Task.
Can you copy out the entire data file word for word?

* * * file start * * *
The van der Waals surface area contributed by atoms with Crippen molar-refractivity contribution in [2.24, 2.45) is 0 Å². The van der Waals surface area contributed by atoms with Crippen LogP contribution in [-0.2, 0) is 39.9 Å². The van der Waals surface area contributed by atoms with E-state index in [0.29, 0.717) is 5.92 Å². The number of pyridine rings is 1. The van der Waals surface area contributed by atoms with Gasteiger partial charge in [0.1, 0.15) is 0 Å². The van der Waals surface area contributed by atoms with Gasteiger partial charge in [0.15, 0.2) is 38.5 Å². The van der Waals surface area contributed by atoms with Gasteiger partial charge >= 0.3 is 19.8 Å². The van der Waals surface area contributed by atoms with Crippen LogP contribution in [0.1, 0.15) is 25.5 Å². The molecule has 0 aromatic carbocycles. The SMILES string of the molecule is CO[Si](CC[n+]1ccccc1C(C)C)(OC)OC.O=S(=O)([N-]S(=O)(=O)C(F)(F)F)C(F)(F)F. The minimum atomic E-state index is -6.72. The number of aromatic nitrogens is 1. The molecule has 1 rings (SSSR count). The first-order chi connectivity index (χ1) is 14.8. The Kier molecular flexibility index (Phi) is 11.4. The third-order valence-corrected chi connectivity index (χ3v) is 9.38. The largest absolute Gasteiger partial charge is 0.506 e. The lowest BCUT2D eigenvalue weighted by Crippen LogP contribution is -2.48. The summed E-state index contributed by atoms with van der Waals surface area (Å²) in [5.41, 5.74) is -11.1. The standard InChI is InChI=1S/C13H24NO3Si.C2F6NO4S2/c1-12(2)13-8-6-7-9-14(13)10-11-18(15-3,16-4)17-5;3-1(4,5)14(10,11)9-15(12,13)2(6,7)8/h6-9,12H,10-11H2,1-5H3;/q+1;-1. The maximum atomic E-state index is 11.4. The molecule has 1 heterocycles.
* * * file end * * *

The van der Waals surface area contributed by atoms with Crippen molar-refractivity contribution in [2.24, 2.45) is 0 Å². The van der Waals surface area contributed by atoms with Crippen LogP contribution in [-0.2, 0) is 39.9 Å². The van der Waals surface area contributed by atoms with E-state index in [0.29, 0.717) is 5.92 Å². The number of pyridine rings is 1. The van der Waals surface area contributed by atoms with Gasteiger partial charge in [0.1, 0.15) is 0 Å². The van der Waals surface area contributed by atoms with Gasteiger partial charge in [0.15, 0.2) is 38.5 Å². The van der Waals surface area contributed by atoms with Gasteiger partial charge >= 0.3 is 19.8 Å². The van der Waals surface area contributed by atoms with Crippen LogP contribution in [0.1, 0.15) is 25.5 Å². The molecule has 0 aromatic carbocycles. The SMILES string of the molecule is CO[Si](CC[n+]1ccccc1C(C)C)(OC)OC.O=S(=O)([N-]S(=O)(=O)C(F)(F)F)C(F)(F)F. The minimum atomic E-state index is -6.72. The number of aromatic nitrogens is 1. The molecule has 1 rings (SSSR count). The first-order chi connectivity index (χ1) is 14.8. The Kier molecular flexibility index (Phi) is 11.4. The third-order valence-corrected chi connectivity index (χ3v) is 9.38. The largest absolute Gasteiger partial charge is 0.506 e. The lowest BCUT2D eigenvalue weighted by Crippen LogP contribution is -2.48. The summed E-state index contributed by atoms with van der Waals surface area (Å²) in [5.41, 5.74) is -11.1. The standard InChI is InChI=1S/C13H24NO3Si.C2F6NO4S2/c1-12(2)13-8-6-7-9-14(13)10-11-18(15-3,16-4)17-5;3-1(4,5)14(10,11)9-15(12,13)2(6,7)8/h6-9,12H,10-11H2,1-5H3;/q+1;-1. The maximum atomic E-state index is 11.4. The molecule has 1 heterocycles.